After 12 witnesses, 30 hours of public testimony, and hundreds of pages of transcripts from closed-door interviews, the House Intelligence Committee on Tuesday is expected to send a report summarizing its findings to the Judiciary Committee, moving the impeachment probe into President Donald Trump into a new, critical phase.
The report likely to lay out the evidence Democrats say shows Trump abused his office for personal political gain, and hands the baton over to the Judiciary Committee which will hold its first hearings on Wednesday. The panel will hear public testimony from four legal scholars on what constitutional basis a U.S. president can be removed from office.
On Sunday The White House said Trump and his lawyers would not participate in Wednesday's hearing, citing a lack of "fundamental fairness." But White House counsel Pat Cipollone did not rule out taking part in future proceedings if Democrats addressed a list of procedural complaints.
En route to London for a NATO summit, Trump said he had declined to participate in the hearing because it was a hoax.
The impeachment inquiry has heard testimony from current and former officials that military aid was withheld from Ukraine and that a White House meeting with Ukrainian President Volodymyr Zelenskiy was conditioned on investigations being carried out.
On Monday Zelenskiy himself spoke out on the scandal, telling Time magazine, "Look, I never talked to the President from the position of a quid pro quo. That’s not my thing. … I don’t want us to look like beggars. But you have to understand. We’re at war. If you’re our strategic partner, then you can’t go blocking anything for us. I think that’s just about fairness. It’s not about a quid pro quo. It just goes without saying.”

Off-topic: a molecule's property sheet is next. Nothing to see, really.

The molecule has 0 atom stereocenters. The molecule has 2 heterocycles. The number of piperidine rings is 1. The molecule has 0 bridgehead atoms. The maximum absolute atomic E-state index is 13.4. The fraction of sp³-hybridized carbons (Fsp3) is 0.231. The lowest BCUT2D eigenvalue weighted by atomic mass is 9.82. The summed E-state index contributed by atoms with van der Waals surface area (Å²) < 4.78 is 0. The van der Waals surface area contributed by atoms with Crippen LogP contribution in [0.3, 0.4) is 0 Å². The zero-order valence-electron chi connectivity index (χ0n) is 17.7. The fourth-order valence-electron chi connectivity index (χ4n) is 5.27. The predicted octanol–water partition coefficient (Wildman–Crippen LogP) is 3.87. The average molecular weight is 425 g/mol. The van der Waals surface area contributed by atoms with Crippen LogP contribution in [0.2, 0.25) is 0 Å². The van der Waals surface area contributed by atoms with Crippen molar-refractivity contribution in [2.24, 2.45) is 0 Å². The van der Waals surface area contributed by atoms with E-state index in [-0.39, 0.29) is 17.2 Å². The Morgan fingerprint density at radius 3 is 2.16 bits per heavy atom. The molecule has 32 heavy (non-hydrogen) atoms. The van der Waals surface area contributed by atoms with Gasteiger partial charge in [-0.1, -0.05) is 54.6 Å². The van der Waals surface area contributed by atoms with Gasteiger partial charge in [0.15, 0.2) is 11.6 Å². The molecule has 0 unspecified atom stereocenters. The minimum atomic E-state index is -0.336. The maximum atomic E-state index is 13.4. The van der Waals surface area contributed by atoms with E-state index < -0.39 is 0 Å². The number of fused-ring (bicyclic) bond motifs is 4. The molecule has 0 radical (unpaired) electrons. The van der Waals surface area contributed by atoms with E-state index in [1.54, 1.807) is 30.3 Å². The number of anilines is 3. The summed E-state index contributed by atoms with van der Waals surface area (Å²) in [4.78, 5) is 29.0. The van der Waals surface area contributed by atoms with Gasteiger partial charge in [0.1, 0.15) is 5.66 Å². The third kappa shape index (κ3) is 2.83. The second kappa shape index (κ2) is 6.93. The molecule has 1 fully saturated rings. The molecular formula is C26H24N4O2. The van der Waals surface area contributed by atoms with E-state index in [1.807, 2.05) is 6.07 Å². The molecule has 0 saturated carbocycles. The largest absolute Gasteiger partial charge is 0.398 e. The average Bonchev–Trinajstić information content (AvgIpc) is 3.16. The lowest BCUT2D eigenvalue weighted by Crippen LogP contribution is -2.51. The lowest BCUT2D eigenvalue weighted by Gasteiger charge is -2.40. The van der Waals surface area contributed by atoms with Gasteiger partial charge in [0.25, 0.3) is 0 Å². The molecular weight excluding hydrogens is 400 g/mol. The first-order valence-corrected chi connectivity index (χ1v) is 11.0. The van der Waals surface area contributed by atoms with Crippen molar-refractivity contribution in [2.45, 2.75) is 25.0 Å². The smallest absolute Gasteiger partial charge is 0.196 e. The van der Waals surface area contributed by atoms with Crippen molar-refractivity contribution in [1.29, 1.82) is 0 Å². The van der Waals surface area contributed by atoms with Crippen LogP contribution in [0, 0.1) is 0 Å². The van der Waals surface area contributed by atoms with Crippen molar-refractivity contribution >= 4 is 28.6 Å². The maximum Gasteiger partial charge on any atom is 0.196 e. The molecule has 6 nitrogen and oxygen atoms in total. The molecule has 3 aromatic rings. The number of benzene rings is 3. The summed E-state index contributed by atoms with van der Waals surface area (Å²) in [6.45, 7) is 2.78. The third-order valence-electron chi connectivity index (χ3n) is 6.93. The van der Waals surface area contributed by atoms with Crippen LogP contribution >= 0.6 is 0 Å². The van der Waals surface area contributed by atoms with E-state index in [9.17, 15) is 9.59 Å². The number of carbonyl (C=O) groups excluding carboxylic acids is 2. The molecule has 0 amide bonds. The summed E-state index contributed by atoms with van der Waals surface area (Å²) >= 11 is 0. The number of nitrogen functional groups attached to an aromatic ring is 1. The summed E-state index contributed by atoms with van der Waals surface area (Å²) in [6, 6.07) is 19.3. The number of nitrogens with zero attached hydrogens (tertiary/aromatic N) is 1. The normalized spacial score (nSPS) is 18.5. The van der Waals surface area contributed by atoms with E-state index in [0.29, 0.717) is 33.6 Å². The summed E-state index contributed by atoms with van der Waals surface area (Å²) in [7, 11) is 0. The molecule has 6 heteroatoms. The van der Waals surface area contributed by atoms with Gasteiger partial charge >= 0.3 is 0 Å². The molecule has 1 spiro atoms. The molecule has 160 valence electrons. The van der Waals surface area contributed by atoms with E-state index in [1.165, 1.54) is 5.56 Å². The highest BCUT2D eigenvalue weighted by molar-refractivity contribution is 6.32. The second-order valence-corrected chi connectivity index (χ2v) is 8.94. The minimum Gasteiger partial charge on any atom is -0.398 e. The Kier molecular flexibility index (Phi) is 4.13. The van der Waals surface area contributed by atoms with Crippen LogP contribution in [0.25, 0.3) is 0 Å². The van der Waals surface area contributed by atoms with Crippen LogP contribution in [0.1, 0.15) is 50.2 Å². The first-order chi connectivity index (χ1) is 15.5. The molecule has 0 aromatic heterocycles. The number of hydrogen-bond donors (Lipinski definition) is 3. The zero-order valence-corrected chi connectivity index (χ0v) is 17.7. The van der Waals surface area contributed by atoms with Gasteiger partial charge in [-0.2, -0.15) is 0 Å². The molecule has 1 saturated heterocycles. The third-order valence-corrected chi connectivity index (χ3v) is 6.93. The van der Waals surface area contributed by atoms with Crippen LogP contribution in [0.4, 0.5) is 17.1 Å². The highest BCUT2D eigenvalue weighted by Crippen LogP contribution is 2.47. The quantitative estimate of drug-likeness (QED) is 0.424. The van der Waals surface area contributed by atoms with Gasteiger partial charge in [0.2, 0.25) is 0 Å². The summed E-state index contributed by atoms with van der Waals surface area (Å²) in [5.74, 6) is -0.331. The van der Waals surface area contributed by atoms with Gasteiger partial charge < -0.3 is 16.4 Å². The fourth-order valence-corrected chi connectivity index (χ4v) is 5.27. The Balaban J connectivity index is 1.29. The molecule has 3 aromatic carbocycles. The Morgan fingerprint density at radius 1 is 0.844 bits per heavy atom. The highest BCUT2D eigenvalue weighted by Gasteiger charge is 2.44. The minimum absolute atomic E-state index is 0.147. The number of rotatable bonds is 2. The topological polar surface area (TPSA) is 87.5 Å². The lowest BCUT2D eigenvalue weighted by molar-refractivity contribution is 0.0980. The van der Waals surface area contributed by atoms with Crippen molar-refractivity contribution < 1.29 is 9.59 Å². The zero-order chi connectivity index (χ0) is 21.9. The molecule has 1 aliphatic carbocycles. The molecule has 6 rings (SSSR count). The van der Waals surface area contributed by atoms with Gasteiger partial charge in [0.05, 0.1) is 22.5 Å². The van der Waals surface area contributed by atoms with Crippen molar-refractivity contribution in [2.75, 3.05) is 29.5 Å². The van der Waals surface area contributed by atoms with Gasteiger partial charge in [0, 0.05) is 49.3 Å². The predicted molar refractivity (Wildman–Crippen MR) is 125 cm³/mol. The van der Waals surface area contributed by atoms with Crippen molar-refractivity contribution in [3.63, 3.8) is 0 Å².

Trump seized on part of that statement, claiming it cleared him.
SOUNDBITE (ENGLISH) US PRESIDENT DONALD TRUMP, SAYING:
“He just came out a little while ago and he said President Trump did absolutely nothing wrong. And that’s gonna end everything.”
Wednesday's hearing will set the stage for the Judiciary Committee to begin determining whether Trump should face formal articles of impeachment.
House Republicans issued their own rebuttal report on Monday, saying the witnesses called during the impeachment inquiry had painted a picture of "unelected bureaucrats" who "fundamentally disagreed with President Trump's style, world view and decisions," and had presented no evidence that amounted to an impeachable offense.